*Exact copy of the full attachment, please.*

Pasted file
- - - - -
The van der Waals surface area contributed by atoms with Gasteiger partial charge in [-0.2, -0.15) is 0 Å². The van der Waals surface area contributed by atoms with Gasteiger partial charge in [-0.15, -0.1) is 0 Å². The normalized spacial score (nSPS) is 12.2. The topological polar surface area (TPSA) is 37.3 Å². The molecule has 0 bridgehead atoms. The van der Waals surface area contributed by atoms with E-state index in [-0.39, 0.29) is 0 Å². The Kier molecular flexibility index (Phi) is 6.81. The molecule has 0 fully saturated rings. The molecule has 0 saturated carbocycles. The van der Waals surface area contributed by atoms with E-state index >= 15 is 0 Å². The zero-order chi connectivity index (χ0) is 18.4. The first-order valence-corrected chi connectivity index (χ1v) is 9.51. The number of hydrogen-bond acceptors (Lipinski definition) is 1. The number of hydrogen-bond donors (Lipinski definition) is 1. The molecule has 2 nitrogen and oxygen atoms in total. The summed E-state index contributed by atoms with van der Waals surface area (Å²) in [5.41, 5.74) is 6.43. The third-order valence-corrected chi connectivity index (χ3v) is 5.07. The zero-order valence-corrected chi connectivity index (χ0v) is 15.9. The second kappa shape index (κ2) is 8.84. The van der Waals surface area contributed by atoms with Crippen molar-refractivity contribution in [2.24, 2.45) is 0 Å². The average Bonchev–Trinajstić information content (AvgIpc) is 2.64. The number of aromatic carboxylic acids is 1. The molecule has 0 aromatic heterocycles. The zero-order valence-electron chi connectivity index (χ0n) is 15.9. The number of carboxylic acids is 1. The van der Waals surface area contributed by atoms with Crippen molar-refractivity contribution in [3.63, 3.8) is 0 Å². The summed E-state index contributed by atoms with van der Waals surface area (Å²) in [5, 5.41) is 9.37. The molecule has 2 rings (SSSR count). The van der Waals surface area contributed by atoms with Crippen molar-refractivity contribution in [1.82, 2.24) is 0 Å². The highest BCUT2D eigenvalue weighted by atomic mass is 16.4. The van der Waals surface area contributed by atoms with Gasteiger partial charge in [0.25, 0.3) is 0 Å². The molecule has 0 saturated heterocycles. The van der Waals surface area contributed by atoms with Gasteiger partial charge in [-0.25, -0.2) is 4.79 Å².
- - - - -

The van der Waals surface area contributed by atoms with Gasteiger partial charge in [-0.2, -0.15) is 0 Å². The van der Waals surface area contributed by atoms with Gasteiger partial charge in [-0.15, -0.1) is 0 Å². The normalized spacial score (nSPS) is 12.2. The topological polar surface area (TPSA) is 37.3 Å². The molecule has 0 bridgehead atoms. The van der Waals surface area contributed by atoms with E-state index in [-0.39, 0.29) is 0 Å². The Kier molecular flexibility index (Phi) is 6.81. The molecule has 0 fully saturated rings. The molecule has 0 saturated carbocycles. The van der Waals surface area contributed by atoms with E-state index >= 15 is 0 Å². The zero-order chi connectivity index (χ0) is 18.4. The first-order valence-corrected chi connectivity index (χ1v) is 9.51. The number of hydrogen-bond acceptors (Lipinski definition) is 1. The number of hydrogen-bond donors (Lipinski definition) is 1. The molecule has 2 nitrogen and oxygen atoms in total. The summed E-state index contributed by atoms with van der Waals surface area (Å²) in [5.41, 5.74) is 6.43. The third-order valence-corrected chi connectivity index (χ3v) is 5.07. The zero-order valence-corrected chi connectivity index (χ0v) is 15.9. The second kappa shape index (κ2) is 8.84. The van der Waals surface area contributed by atoms with Crippen molar-refractivity contribution in [2.24, 2.45) is 0 Å². The average Bonchev–Trinajstić information content (AvgIpc) is 2.64. The number of aromatic carboxylic acids is 1. The molecule has 0 aromatic heterocycles. The zero-order valence-electron chi connectivity index (χ0n) is 15.9. The number of carboxylic acids is 1. The van der Waals surface area contributed by atoms with Crippen molar-refractivity contribution in [3.63, 3.8) is 0 Å². The summed E-state index contributed by atoms with van der Waals surface area (Å²) in [5, 5.41) is 9.37. The molecule has 2 rings (SSSR count). The van der Waals surface area contributed by atoms with Crippen molar-refractivity contribution in [1.82, 2.24) is 0 Å². The highest BCUT2D eigenvalue weighted by atomic mass is 16.4. The van der Waals surface area contributed by atoms with Gasteiger partial charge in [0.25, 0.3) is 0 Å². The molecule has 0 saturated heterocycles. The van der Waals surface area contributed by atoms with Gasteiger partial charge in [-0.25, -0.2) is 4.79 Å².